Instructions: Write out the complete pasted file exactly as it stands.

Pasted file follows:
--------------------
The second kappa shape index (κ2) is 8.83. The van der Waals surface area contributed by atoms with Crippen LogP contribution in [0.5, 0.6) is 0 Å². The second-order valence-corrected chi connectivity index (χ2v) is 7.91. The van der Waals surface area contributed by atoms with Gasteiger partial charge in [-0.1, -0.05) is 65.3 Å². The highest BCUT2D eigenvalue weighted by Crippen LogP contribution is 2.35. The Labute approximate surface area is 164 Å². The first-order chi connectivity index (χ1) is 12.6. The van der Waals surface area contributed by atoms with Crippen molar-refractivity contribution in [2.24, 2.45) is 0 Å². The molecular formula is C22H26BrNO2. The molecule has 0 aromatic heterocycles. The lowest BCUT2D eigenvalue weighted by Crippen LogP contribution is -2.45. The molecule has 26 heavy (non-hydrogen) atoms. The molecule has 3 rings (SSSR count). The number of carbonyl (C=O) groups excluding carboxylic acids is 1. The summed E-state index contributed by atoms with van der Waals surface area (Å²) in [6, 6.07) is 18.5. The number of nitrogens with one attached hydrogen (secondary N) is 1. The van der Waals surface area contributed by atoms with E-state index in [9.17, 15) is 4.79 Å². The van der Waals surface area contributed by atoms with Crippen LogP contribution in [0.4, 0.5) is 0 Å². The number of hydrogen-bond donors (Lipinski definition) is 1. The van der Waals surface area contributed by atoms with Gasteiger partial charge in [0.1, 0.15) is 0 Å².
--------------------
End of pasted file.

The second kappa shape index (κ2) is 8.83. The van der Waals surface area contributed by atoms with Crippen LogP contribution in [0.5, 0.6) is 0 Å². The second-order valence-corrected chi connectivity index (χ2v) is 7.91. The van der Waals surface area contributed by atoms with Gasteiger partial charge in [-0.1, -0.05) is 65.3 Å². The highest BCUT2D eigenvalue weighted by Crippen LogP contribution is 2.35. The Labute approximate surface area is 164 Å². The first-order chi connectivity index (χ1) is 12.6. The van der Waals surface area contributed by atoms with Crippen molar-refractivity contribution in [2.24, 2.45) is 0 Å². The molecular formula is C22H26BrNO2. The molecule has 0 aromatic heterocycles. The lowest BCUT2D eigenvalue weighted by Crippen LogP contribution is -2.45. The molecule has 26 heavy (non-hydrogen) atoms. The molecule has 3 rings (SSSR count). The number of carbonyl (C=O) groups excluding carboxylic acids is 1. The summed E-state index contributed by atoms with van der Waals surface area (Å²) in [6, 6.07) is 18.5. The number of nitrogens with one attached hydrogen (secondary N) is 1. The van der Waals surface area contributed by atoms with E-state index in [9.17, 15) is 4.79 Å². The van der Waals surface area contributed by atoms with Crippen LogP contribution in [0.4, 0.5) is 0 Å². The number of hydrogen-bond donors (Lipinski definition) is 1. The van der Waals surface area contributed by atoms with Gasteiger partial charge in [0.1, 0.15) is 0 Å².